SXSW 2013 Staff Preview

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A common misconception with SXSW is that it works like every other festival and you need to have a pass to do anything. This is not true. Over 2000 bands have been announced so far, only a number of headlining acts, and we are one week away from the start of the “music week.” People that go to SXSW don’t go for the headliners. They go to see the bands you’ve never heard of so they can be pretentious for the following 6-8 months. I saw Kanye West and Rick Ross in 2008 in a 400 person venue called the Fader Fort (sponsored by Fader Magzine. Literally a tent in the middle of a parking lot). Budweiser and Jack Daniels sponsored the show. There were free Budweisers and Jack and Cokes all night long and I hung out with hot 19-year-old Budweiser girls drinking free beer and listening to artists perform unreleased material and hits alike to a tiny venue. For free. It’s that kind of festival. Sort of.
Unsigned or independently signed bands submit press kits to SXSW in early November to be considered for showcases: a mainstay of the festival. Media and industry gurus from all over the country swarm Austin and hover — looking for the talent that will matter in the coming year. These bands often are repeat visitors and plan their entire Spring touring schedule around visiting Texas in late March. This is the point to really notice: you can catch bands like Maps and Atlases or Religious Girls, whom all tour to the southeast very rarely, in rare form gearing up an audience for a trip around the country.
These guys also have to make a buck. Austin is there to accommodate  Imagine any middle-sized American city. Now imagine all of its shops as venues: everything from a taco stand to a laundry mat will be converted to a venue, serve free alcohol provided by a corporate sponsor, and will have bands playing from as early as 11 a.m. to as late as 2 or 3 a.m. All week long. These aren’t just cover bands: these are bands like the Black Lips whom all play 20 + shows in a five day period. You, the patron, can see these bands for free (or for a cover less than ten bucks), without a pass. Austin takes care of the bands and the patrons, and makes the industry and corporate elites pay the tab through ticket sales and sponsorships for the “festival”.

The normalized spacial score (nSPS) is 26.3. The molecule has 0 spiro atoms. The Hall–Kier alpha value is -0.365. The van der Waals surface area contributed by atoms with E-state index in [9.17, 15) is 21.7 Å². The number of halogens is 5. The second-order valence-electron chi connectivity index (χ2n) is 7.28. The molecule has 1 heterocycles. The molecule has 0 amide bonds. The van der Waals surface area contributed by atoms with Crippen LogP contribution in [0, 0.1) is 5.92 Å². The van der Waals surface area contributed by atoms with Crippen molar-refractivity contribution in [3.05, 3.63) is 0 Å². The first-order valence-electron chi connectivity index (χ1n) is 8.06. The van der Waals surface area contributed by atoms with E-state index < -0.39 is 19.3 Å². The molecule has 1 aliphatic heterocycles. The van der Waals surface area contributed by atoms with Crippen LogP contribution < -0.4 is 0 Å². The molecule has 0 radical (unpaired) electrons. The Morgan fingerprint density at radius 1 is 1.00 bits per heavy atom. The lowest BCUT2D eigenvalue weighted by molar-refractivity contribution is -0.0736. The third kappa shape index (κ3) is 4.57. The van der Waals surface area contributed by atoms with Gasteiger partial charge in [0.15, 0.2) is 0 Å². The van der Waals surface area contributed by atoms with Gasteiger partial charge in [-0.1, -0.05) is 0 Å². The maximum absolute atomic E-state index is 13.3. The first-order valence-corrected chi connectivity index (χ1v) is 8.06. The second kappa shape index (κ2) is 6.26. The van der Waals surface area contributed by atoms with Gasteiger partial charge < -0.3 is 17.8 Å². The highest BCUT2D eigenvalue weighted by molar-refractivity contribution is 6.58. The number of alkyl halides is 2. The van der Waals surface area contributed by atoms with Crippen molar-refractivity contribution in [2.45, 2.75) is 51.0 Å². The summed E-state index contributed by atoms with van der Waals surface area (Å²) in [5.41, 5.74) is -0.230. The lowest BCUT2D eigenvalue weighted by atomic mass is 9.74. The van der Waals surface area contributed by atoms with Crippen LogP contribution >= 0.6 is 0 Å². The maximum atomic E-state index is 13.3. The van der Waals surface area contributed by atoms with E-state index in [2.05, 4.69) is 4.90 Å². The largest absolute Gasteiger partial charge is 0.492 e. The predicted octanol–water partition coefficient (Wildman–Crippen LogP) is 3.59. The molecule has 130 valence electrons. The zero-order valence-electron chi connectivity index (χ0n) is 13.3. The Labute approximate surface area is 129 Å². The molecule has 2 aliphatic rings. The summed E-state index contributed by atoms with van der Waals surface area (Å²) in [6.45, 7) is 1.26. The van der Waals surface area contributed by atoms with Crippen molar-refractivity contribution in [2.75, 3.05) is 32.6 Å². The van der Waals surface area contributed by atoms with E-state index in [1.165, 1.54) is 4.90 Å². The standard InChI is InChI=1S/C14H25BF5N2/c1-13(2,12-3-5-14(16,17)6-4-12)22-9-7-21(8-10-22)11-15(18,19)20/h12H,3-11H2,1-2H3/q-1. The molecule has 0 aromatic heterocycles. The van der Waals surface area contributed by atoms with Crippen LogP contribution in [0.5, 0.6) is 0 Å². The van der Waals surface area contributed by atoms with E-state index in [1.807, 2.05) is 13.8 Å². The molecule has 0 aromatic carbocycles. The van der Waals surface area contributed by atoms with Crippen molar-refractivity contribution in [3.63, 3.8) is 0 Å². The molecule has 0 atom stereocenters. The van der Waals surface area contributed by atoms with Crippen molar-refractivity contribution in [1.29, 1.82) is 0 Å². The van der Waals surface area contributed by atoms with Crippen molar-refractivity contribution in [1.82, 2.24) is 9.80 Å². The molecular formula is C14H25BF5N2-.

How do you keep it all together? How do you find out where the best sponsors are giving away the best drinks with the best bands? SXSW has you covered. Download the apps. They’re incredible. Get the SXSW app, the Unofficial SXSW app, and subscribe to our Spotify playlist (we will update it regularly with what we’re listening to). Also, ATX parties, FreeSXSW events, SXSW World, and SXSW Eco are resourceful tools with push notifications about what to do, where to go, and when.
I know it sounds pretentious, but they kind of make it that way. Think about it. How many festivals do you know that don’t tell you who their headliners are? None. This is a festival everyone goes to for the chaos. You have to be on your toes to do it right, for sure. But you don’t need a pass to have the time of your life in Austin in March.
 

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